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Tiracol, Land Battles and The Saga of Goa’s Golf Course

For many years, search Tiracol was just a nondescript, price agrarian village at the northernmost tip of Goa, nurse known only for its run-down fort.

Being the only Goa-held territory North of the River Tiracol—and one folks had to cross a ferry to get to, tides permitting – not a lot of people made the trek to Tiracol, not from the Goan side of things anyway.

All that is now history. If one goes by the sheer amount of money that is being pumped into the village, it can certainly claim bragging rights.

An INR 77 crore ‘iconic bridge’ viaduct and cable-stayed bridge modeled on the Sydney Harbour Bridge may soon connect Tiracol to the village of Querim on the Southern Bank of the Tiracol river.

A multi-crore investment is being executed by M/s Leading Hotels Ltd for a golf course and an accompanying starred hotel by the American Four Seasons hotel.

First, a few facts. Leading Hotels has “bought” 90% of the land available at Tiracol village, i.e., 13,00,000 sq kms of the available total of 14,00,000 sq kms, and has claimed it in its name. This excludes the village settlement, which forms the remaining 10%.

The rest is courtroom drama and pending decisions by respective courts where the cases are being heard. There are three cases which are currently holding the project back – one against the bridge and two against the golf course project.

The case against the bridge, filed by the Goa Foundation before the National Green Tribunal at Pune, challenges the permissions given by the Goa Coastal Zone Management Authority (GCZMA) to construct the bridge. Permissions need to be sought from the Union Ministry of Environment and Forest and not just the state government authority, the petition argues, and further, that the question of permission is moot, since the bridge is being built right on the beach and too close to the sea, which falls under the “No Development Zone” under the laws of the land.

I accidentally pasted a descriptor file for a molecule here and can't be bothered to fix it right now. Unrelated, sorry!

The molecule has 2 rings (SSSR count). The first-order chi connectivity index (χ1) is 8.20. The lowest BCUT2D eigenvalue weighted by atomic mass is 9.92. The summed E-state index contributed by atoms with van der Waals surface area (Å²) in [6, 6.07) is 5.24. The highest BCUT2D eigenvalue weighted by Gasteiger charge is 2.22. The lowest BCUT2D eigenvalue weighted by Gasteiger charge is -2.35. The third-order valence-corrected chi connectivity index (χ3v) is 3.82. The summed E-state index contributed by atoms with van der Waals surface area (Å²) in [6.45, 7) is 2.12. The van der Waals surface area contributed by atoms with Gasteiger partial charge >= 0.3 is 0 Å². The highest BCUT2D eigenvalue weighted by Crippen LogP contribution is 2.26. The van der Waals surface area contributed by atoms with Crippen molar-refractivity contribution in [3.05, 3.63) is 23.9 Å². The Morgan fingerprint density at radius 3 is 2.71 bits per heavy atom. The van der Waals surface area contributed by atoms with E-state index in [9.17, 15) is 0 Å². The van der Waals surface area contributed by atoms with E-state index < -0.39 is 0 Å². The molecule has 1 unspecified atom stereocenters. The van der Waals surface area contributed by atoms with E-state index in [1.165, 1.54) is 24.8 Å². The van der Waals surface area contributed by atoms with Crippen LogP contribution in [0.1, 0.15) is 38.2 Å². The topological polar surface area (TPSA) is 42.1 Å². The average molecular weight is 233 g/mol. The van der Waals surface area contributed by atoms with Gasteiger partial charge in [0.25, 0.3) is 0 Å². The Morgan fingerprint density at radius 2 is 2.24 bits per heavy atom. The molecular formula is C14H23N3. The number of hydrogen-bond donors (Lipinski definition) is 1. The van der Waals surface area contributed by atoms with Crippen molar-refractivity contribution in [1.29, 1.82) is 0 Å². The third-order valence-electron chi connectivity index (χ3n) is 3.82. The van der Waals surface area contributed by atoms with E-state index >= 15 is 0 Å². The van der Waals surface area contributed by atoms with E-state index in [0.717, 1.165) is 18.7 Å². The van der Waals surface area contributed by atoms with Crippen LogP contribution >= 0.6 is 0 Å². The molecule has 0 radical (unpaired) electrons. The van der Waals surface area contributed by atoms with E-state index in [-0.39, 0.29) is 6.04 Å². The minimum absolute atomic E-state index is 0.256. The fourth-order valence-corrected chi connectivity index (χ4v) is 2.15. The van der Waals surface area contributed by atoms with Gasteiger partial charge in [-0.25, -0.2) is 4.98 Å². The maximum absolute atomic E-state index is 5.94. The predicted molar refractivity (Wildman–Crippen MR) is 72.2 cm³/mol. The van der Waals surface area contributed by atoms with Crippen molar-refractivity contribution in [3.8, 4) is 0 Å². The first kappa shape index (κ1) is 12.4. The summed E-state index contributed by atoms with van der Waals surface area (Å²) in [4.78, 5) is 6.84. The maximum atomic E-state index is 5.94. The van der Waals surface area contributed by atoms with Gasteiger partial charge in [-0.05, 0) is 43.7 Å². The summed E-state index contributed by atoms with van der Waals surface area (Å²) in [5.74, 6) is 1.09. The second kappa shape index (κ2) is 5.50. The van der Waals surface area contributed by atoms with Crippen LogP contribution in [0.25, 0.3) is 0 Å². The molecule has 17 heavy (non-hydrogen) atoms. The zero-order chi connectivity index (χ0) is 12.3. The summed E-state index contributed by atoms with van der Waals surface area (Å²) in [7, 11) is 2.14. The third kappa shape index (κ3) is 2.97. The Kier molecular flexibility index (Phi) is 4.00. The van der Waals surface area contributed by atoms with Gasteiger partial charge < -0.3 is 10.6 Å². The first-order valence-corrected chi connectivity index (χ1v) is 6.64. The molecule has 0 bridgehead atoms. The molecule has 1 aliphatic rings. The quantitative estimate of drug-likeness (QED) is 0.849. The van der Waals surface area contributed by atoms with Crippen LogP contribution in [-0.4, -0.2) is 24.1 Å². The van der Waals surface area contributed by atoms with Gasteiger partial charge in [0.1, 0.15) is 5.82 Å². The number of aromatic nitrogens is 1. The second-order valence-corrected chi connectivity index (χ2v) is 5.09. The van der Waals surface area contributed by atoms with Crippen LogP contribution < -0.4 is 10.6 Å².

The petitions against the golf course project argue that part of the land on which the golf course is being constructed is forest land and that trees are being felled without the necessary clearances; and more importantly, that the land which the Leading Hotels has bought is tenanted agricultural land and could not have been legally sold.

Under the Goa Land Tenancy Act, tenants cultivating land would become the deemed owners of the land, but they cannot further sell the land or convert it for non-agricultural purposes.


NGO protests against the ongoing projects at Tiracol

If the sale is ruled illegal, it puts the entire project in jeopardy.

Legal issues aside, the project faces opposition from civil society on various grounds ranging from “high-handedness”, contempt for law displayed by the promoters, and a whole range of concerns such as Goa obtaining a water guzzling golf course, when its own residents face shortages of water.

Things came to a head when the promoters began moving machinery on to the site.

“The issue is being raised now because, now we have got all the permissions and are ready to begin work. All this while we maintained a low profile as we went about securing permissions and other authorizations,” said Gerson Rebelo, communication officer for Leading Hotels.

He denied that they were doing anything illegal as alleged by the villagers and activists.

On the other hand, the villagers have alleged that the hotel has thrown all laws to the wind in its pursuit to go ahead and build a project despite a stay from the National Green Tribunal on felling of trees on the site as well as several cases pending before the various fora.

“We believe that the state machinery is completely on the side of the promoters of the golf course. When we file complaints against work being done illegally, they do not act against it,” said Francis Rodrigues, a villager.

Does Goa need a golf course? The opinion is divided with some saying that it will help bring in high-end tourists to the State. Is Goa’s would-be new golf course  bending existing laws? That’s a question for lawmakers and civil society.